Ranked: The 50 Best Anime Movies, According to Critics

From Hayao Miyazaki's early work through to recent hit "Your Name."
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Ranked: The 50 Best Anime Movies, According to Critics Studio Ghibli

Anime—the catch-all word that, in English, refers to the Japanese animation tradition—is a little difficult to define. Japan has been producing animation since the turn of the 20th century, and, like animation from the West, there's a huge variety of styles, themes and genres across anime's history.

However, Japanese animation does tend towards certain traits which have become well-known to Western audiences. It was 2002's fantasy drama Spirited Away, the story of a young girl who wanders into a strange world inhabited by talking frogs, hungry ghosts and ruled over by a sly witch, which brought anime to mainstream attention, even winning an Academy Award for Best Animated Feature.

The movie, directed by master animator Hayao Miyazaki and produced at the famed animation group Studio Ghibli, encapsulates the surreal, fantastical themes, moral ambiguity, brain-bursting creativity, strong female characters and rich visual style which many people now associate with anime.

Outside of Studio Ghibli, which relishes these imaginative, surreal fairy tales, anime has also tackled densely-plotted science fiction dystopias in movies such as Akira and Ghost in the Shell. Meanwhile, directors such as Satoshi Kon were spinning dark, psychological tales of troubled women, which had more in common with Hitchcock than Disney.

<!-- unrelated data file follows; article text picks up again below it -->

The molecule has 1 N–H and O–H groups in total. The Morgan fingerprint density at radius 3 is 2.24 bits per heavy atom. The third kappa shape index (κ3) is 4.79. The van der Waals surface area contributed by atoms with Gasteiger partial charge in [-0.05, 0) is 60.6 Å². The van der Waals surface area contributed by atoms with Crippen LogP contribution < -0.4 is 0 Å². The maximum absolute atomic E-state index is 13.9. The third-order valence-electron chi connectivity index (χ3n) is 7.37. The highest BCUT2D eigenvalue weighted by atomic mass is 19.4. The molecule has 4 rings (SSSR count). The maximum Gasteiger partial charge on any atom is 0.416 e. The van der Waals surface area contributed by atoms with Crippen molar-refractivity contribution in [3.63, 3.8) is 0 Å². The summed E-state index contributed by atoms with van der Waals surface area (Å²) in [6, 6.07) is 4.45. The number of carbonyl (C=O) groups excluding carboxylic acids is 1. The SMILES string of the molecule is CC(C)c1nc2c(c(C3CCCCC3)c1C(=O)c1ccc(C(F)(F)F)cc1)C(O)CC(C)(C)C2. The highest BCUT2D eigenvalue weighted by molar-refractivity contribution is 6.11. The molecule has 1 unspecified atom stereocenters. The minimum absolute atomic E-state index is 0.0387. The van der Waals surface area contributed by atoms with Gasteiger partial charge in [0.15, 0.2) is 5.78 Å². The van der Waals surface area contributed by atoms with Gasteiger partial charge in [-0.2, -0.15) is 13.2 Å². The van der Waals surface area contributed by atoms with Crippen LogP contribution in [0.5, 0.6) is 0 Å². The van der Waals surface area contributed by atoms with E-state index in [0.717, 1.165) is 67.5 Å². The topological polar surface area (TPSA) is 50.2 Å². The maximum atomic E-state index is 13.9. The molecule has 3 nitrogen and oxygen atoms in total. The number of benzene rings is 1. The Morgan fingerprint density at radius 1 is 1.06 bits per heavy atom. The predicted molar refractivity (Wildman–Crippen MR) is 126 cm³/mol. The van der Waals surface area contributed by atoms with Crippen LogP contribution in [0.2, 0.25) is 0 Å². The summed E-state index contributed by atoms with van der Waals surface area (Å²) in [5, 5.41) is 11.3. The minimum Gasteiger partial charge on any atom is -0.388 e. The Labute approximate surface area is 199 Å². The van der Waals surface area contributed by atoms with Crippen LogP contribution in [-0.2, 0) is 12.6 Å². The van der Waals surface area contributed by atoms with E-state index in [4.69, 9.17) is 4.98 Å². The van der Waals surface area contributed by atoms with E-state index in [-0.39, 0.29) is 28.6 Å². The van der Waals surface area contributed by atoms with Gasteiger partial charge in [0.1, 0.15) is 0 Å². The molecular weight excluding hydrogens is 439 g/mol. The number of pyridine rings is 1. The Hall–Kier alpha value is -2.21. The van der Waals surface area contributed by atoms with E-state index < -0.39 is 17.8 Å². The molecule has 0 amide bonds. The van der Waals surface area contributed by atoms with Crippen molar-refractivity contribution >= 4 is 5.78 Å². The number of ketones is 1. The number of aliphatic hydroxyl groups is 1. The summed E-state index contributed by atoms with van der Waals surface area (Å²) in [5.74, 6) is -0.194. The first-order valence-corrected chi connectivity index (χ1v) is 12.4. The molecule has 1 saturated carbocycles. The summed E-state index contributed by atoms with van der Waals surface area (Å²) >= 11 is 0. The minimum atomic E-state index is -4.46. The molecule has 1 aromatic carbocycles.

Evaluating anime's long history through the lens of Western film criticism certainly has flaws. English-language critics were embarrassingly slow to appreciate, or even engage with, movies coming out of Japanese animation studios.

On reviewing 1988's Japanese war animation Grave of the Fireflies as late as 2000, legendary critic Roger Ebert was shocked—"[It] is an emotional experience so powerful that it forces a rethinking of animation," he wrote. "Since the earliest days, most animated films have been 'cartoons' for children and families." His baffled response speaks volumes about the prevailing attitudes of Western critics at the time, who were unaware that in Japan, cartoons were certainly never just for kids.

This kind of reception means that there are plenty of early anime films which critics missed the first time and are waiting for a re-release so they can enter the English-language cultural canon. This list favors newer movies, which are ever more likely to be given wide release and critical attention in Western media. Think of this as an entree into Japanese animation, rather than a comprehensive list.

Using data from critical review aggregation websites Rotten Tomatoes and Metacritic, as well as user-submitted reviews from IMDb, we've listed the 50 best anime feature films, according to critics.

50. The Place Promised in Our Early Days (2004). Directed by Makoto Shinkai, Steven Foster. Total score: 67.5% Metacritic score: n/a. Rotten Tomatoes score: 64. IMDb score: 71. Summary: A pair of best friends build a plane together while they were in school. They are also both obsessed with a girl named Sayuri. When they become adults, the world is teetering on the brink of a cataclysmic world war, and the only way to save the world is to fly that old plane toward a tower...an act that will directly impact Sayuri. What the critics said about The Place Promised in Our Early Days : "By any standard it's impressive anime; as a feature debut it's a remarkable achievement"—Seattle Times CoMix Wave Inc.